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LPL’s Mid-Year Outlook 2021: Picking Up Speed

LPL Research Midyear Outlook 2021: Picking Up Speed is designed to help you navigate the risks and opportunities over the rest of 2021 and beyond. While the speed can be exhilarating as economic growth accelerates, it can also be dangerous. Midyear Outlook 2021 looks ahead for opportunities, but also watches for new hazards created by the reopening. With the U.S. economy reopened, the growth rate may peak in second quarter 2021, but there is still plenty of momentum left to extend above-average growth into 2022. Inflation must be closely watched, but LPL Research believes recent price pressures are transitory, and that the strong economic recovery may continue to drive strong earnings growth and support further gains for stocks in the second half of 2021. The strong economic recovery and potentially higher inflation expectations may help push interest rates higher and lead to flat or potentially negative core bond returns in the second half. The LPL Research team’s Midyear Outlook 2021 covers the economy, policy, stocks, and bonds. Prepare for a fast-paced second half with the economic insights and market guidance in LPL Research Midyear Outlook 2021: Picking Up Speed.   View the digital version: http://view.ceros.com/lpl/midyear-outlook-2021       IMPORTANT DISCLOSURES This material is for general information only and is not intended to provide specific advice or recommendations for any individual. The economic forecasts may not develop as predicted. Please read the full Midyear Outlook 2021: Picking Up Speed publication for additional description and disclosure. This research material has been prepared by LPL Financial LLC. Tracking # 1-05155985 (Exp. 07/22)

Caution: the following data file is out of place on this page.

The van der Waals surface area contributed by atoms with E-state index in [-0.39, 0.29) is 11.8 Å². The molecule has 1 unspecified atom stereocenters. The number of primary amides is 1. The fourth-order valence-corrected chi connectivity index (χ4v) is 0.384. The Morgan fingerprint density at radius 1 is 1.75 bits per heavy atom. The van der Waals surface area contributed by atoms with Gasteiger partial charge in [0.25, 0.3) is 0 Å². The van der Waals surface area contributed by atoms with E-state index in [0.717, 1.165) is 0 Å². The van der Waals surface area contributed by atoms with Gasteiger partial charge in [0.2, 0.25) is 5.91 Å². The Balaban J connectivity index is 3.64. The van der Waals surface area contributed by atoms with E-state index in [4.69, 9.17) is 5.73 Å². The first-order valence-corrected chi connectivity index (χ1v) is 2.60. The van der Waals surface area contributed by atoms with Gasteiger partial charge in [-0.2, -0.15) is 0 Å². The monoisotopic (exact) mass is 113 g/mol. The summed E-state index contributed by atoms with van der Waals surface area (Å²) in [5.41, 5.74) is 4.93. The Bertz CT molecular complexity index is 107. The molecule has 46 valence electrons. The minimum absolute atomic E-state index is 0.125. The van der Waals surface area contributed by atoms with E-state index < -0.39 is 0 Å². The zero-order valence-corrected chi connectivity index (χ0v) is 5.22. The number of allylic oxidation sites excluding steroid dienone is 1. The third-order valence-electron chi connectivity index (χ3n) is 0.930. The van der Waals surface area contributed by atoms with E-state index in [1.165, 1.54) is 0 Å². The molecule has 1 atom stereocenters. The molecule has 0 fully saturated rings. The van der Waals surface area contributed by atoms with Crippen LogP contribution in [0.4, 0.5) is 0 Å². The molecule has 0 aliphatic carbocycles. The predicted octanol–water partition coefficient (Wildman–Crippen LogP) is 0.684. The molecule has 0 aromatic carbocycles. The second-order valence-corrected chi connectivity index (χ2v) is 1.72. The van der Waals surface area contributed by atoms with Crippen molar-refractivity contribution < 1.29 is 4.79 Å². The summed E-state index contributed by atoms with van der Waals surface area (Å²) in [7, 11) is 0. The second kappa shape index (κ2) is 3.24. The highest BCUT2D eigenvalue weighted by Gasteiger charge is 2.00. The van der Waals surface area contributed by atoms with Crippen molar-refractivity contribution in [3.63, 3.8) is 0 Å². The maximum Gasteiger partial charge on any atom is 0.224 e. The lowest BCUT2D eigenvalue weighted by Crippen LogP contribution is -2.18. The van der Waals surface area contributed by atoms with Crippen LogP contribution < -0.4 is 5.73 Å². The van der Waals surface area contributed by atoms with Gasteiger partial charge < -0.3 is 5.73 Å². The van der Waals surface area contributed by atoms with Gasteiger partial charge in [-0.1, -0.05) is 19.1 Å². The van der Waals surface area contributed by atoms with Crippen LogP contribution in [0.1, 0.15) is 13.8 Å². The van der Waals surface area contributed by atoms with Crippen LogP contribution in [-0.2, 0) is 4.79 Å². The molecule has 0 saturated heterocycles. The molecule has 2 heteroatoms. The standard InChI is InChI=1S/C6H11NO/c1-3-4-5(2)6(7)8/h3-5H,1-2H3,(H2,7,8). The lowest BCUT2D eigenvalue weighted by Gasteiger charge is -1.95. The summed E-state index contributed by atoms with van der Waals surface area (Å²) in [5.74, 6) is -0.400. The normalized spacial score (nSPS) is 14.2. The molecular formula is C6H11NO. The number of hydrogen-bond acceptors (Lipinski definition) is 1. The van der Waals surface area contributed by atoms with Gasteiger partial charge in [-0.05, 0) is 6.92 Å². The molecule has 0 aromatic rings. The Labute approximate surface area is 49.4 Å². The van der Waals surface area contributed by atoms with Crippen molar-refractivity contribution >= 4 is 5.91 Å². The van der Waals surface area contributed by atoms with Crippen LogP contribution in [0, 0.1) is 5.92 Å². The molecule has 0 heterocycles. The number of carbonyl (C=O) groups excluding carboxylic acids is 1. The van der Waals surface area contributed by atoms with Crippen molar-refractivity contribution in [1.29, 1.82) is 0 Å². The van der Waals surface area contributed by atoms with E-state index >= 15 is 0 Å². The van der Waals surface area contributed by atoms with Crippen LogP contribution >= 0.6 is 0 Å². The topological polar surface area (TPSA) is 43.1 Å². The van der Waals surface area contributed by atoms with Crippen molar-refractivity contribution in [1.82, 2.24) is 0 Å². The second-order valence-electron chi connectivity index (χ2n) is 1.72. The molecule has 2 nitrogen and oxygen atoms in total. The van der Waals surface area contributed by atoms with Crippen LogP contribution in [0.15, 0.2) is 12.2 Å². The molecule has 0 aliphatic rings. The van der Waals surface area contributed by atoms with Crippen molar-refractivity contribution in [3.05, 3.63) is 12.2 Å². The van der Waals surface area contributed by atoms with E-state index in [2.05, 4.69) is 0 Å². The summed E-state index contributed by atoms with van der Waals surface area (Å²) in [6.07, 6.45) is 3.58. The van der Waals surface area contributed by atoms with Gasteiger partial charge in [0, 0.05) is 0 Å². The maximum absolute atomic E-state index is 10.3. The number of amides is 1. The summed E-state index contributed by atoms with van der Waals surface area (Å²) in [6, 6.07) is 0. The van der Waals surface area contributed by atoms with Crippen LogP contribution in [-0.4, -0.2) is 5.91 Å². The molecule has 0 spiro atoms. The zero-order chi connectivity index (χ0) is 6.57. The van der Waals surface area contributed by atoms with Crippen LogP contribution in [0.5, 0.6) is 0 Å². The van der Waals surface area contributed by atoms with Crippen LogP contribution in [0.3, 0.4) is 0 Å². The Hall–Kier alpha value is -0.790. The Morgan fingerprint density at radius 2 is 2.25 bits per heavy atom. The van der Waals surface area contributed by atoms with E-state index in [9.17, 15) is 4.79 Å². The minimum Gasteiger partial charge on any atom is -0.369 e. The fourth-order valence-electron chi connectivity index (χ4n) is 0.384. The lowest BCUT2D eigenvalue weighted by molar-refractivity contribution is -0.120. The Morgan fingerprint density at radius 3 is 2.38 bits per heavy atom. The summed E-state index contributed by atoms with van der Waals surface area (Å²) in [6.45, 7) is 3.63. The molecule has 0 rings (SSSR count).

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How to Help Aging Parents

Financial capacity – the ability to manage your finances in your own best interest – involves everything from paying bills to reading a brokerage statement and weighing an investment’s potential risks and rewards. And preparing for the potential decline of that capacity is as important as planning for long-term-care expenses or keeping your estate plan up to date. Declining financial abilities may not only result in a few unpaid bills but also leave you vulnerable to financial abuse and exploitation, drain your nest egg, and place heavy burdens on your loved ones. Nobody likes to think about financial decision-making ability declining with age. Yet “it’s extremely common. In fact, I might say it’s inevitable,” says Daniel Marson, a neurology professor at the University of Alabama at Birmingham. While many people assume they’ll only need help to manage their finances if they develop dementia, the normal aging process can adversely affect faculties such as short-term memory and “fluid” intelligence, or the ability to process new information, Marson says. “Just the fact that you’re 70 or 80 years old may be impacting your financial skills,” he says, “quite apart from the fact of whether you have Alzheimer’s or any cognitive disorder of aging.” To be sure, many people remain perfectly capable of managing their own money as they age. Indeed, among people ages 18 to 86, credit scores increase by an average of 13 points for each decade lived, according to a recent study by researchers at the University of California Riverside and Columbia University. Yet all older adults should consider organizing and simplifying their finances to make their money easier to manage at an advanced age and prepare for the possibility